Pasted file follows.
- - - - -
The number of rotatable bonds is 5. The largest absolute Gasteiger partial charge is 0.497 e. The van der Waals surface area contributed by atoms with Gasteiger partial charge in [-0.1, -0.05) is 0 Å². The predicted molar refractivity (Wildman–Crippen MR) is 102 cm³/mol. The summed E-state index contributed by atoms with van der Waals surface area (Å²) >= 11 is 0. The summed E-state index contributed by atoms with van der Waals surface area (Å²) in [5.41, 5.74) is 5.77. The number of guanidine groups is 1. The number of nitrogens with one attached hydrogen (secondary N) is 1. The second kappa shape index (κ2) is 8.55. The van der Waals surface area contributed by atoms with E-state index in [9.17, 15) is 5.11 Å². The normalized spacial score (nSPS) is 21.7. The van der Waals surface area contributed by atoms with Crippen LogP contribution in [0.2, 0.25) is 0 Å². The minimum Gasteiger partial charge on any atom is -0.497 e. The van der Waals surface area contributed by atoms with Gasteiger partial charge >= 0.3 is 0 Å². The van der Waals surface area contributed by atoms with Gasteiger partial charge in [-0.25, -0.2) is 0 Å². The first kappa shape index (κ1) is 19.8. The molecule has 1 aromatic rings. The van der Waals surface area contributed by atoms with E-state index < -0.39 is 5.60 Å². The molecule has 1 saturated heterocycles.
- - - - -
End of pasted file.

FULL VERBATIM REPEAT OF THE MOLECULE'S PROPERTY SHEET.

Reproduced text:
The number of rotatable bonds is 5. The largest absolute Gasteiger partial charge is 0.497 e. The van der Waals surface area contributed by atoms with Gasteiger partial charge in [-0.1, -0.05) is 0 Å². The predicted molar refractivity (Wildman–Crippen MR) is 102 cm³/mol. The summed E-state index contributed by atoms with van der Waals surface area (Å²) >= 11 is 0. The summed E-state index contributed by atoms with van der Waals surface area (Å²) in [5.41, 5.74) is 5.77. The number of guanidine groups is 1. The number of nitrogens with one attached hydrogen (secondary N) is 1. The second kappa shape index (κ2) is 8.55. The van der Waals surface area contributed by atoms with E-state index in [9.17, 15) is 5.11 Å². The normalized spacial score (nSPS) is 21.7. The van der Waals surface area contributed by atoms with Crippen LogP contribution in [0.2, 0.25) is 0 Å². The minimum Gasteiger partial charge on any atom is -0.497 e. The van der Waals surface area contributed by atoms with Gasteiger partial charge >= 0.3 is 0 Å². The van der Waals surface area contributed by atoms with Gasteiger partial charge in [-0.25, -0.2) is 0 Å². The first kappa shape index (κ1) is 19.8. The molecule has 1 aromatic rings. The van der Waals surface area contributed by atoms with E-state index < -0.39 is 5.60 Å². The molecule has 1 saturated heterocycles.